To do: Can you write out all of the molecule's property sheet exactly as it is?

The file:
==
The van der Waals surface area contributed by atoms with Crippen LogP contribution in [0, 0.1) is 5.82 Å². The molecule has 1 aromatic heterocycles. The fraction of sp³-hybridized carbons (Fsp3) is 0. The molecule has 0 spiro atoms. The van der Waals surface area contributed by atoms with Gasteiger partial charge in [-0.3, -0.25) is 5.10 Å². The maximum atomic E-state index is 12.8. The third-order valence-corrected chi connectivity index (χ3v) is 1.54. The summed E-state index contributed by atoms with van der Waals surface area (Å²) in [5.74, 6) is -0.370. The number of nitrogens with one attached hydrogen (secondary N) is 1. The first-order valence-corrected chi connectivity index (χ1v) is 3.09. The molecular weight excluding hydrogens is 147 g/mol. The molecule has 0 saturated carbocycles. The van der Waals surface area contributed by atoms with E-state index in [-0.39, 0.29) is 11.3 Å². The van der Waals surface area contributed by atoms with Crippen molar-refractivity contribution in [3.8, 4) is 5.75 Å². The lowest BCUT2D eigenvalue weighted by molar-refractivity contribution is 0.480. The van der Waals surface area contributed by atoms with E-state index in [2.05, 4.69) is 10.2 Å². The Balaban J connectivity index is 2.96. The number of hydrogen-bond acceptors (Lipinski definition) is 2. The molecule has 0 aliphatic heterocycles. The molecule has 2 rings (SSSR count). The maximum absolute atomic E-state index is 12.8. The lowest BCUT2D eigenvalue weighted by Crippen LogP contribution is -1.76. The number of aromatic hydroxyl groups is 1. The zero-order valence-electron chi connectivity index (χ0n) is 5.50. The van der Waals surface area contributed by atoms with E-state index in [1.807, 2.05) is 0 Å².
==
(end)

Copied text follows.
The van der Waals surface area contributed by atoms with Crippen LogP contribution in [0, 0.1) is 5.82 Å². The molecule has 1 aromatic heterocycles. The fraction of sp³-hybridized carbons (Fsp3) is 0. The molecule has 0 spiro atoms. The van der Waals surface area contributed by atoms with Gasteiger partial charge in [-0.3, -0.25) is 5.10 Å². The maximum atomic E-state index is 12.8. The third-order valence-corrected chi connectivity index (χ3v) is 1.54. The summed E-state index contributed by atoms with van der Waals surface area (Å²) in [5.74, 6) is -0.370. The number of nitrogens with one attached hydrogen (secondary N) is 1. The first-order valence-corrected chi connectivity index (χ1v) is 3.09. The molecular weight excluding hydrogens is 147 g/mol. The molecule has 0 saturated carbocycles. The van der Waals surface area contributed by atoms with E-state index in [-0.39, 0.29) is 11.3 Å². The van der Waals surface area contributed by atoms with Crippen molar-refractivity contribution in [3.8, 4) is 5.75 Å². The lowest BCUT2D eigenvalue weighted by molar-refractivity contribution is 0.480. The van der Waals surface area contributed by atoms with E-state index in [2.05, 4.69) is 10.2 Å². The Balaban J connectivity index is 2.96. The number of hydrogen-bond acceptors (Lipinski definition) is 2. The molecule has 0 aliphatic heterocycles. The molecule has 2 rings (SSSR count). The maximum absolute atomic E-state index is 12.8. The lowest BCUT2D eigenvalue weighted by Crippen LogP contribution is -1.76. The number of aromatic hydroxyl groups is 1. The zero-order valence-electron chi connectivity index (χ0n) is 5.50. The van der Waals surface area contributed by atoms with E-state index in [1.807, 2.05) is 0 Å².